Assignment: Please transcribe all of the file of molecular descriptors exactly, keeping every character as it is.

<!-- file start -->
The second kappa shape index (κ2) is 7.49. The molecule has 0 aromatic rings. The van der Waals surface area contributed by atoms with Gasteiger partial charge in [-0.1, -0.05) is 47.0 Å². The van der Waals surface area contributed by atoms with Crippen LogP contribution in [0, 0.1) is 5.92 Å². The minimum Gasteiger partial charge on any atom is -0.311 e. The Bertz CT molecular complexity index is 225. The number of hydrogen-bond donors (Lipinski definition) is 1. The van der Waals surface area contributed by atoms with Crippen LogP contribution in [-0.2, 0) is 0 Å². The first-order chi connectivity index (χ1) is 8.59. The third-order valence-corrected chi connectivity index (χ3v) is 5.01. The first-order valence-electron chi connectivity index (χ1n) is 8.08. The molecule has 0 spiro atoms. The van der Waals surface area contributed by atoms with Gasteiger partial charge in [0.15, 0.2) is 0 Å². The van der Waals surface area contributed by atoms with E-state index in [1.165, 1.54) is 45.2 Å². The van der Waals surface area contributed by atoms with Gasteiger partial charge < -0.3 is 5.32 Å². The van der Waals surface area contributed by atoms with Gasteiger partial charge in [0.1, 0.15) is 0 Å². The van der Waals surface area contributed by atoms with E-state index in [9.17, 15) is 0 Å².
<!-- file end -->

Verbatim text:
The second kappa shape index (κ2) is 7.49. The molecule has 0 aromatic rings. The van der Waals surface area contributed by atoms with Gasteiger partial charge in [-0.1, -0.05) is 47.0 Å². The van der Waals surface area contributed by atoms with Crippen LogP contribution in [0, 0.1) is 5.92 Å². The minimum Gasteiger partial charge on any atom is -0.311 e. The Bertz CT molecular complexity index is 225. The number of hydrogen-bond donors (Lipinski definition) is 1. The van der Waals surface area contributed by atoms with Crippen LogP contribution in [-0.2, 0) is 0 Å². The first-order chi connectivity index (χ1) is 8.59. The third-order valence-corrected chi connectivity index (χ3v) is 5.01. The first-order valence-electron chi connectivity index (χ1n) is 8.08. The molecule has 0 spiro atoms. The van der Waals surface area contributed by atoms with Gasteiger partial charge in [0.15, 0.2) is 0 Å². The van der Waals surface area contributed by atoms with E-state index in [1.165, 1.54) is 45.2 Å². The van der Waals surface area contributed by atoms with Gasteiger partial charge < -0.3 is 5.32 Å². The van der Waals surface area contributed by atoms with Gasteiger partial charge in [0.1, 0.15) is 0 Å². The van der Waals surface area contributed by atoms with E-state index in [9.17, 15) is 0 Å².